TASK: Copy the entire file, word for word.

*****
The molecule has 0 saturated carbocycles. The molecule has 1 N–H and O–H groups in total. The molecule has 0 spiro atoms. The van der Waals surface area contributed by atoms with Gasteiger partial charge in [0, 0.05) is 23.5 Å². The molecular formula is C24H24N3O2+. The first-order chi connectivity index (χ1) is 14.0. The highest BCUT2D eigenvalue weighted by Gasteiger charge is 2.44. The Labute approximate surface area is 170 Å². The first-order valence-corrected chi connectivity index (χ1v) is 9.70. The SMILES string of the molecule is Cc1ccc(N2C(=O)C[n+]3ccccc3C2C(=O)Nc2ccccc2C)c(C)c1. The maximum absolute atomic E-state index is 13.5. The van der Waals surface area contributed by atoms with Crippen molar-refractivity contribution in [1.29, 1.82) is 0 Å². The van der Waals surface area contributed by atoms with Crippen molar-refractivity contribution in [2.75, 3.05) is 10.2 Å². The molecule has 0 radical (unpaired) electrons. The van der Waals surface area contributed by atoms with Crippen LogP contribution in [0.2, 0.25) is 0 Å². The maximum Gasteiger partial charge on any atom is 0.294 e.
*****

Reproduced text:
The molecule has 0 saturated carbocycles. The molecule has 1 N–H and O–H groups in total. The molecule has 0 spiro atoms. The van der Waals surface area contributed by atoms with Gasteiger partial charge in [0, 0.05) is 23.5 Å². The molecular formula is C24H24N3O2+. The first-order chi connectivity index (χ1) is 14.0. The highest BCUT2D eigenvalue weighted by Gasteiger charge is 2.44. The Labute approximate surface area is 170 Å². The first-order valence-corrected chi connectivity index (χ1v) is 9.70. The SMILES string of the molecule is Cc1ccc(N2C(=O)C[n+]3ccccc3C2C(=O)Nc2ccccc2C)c(C)c1. The maximum absolute atomic E-state index is 13.5. The van der Waals surface area contributed by atoms with Crippen molar-refractivity contribution in [1.29, 1.82) is 0 Å². The van der Waals surface area contributed by atoms with Crippen molar-refractivity contribution in [2.75, 3.05) is 10.2 Å². The molecule has 0 radical (unpaired) electrons. The van der Waals surface area contributed by atoms with Crippen LogP contribution in [0.2, 0.25) is 0 Å². The maximum Gasteiger partial charge on any atom is 0.294 e.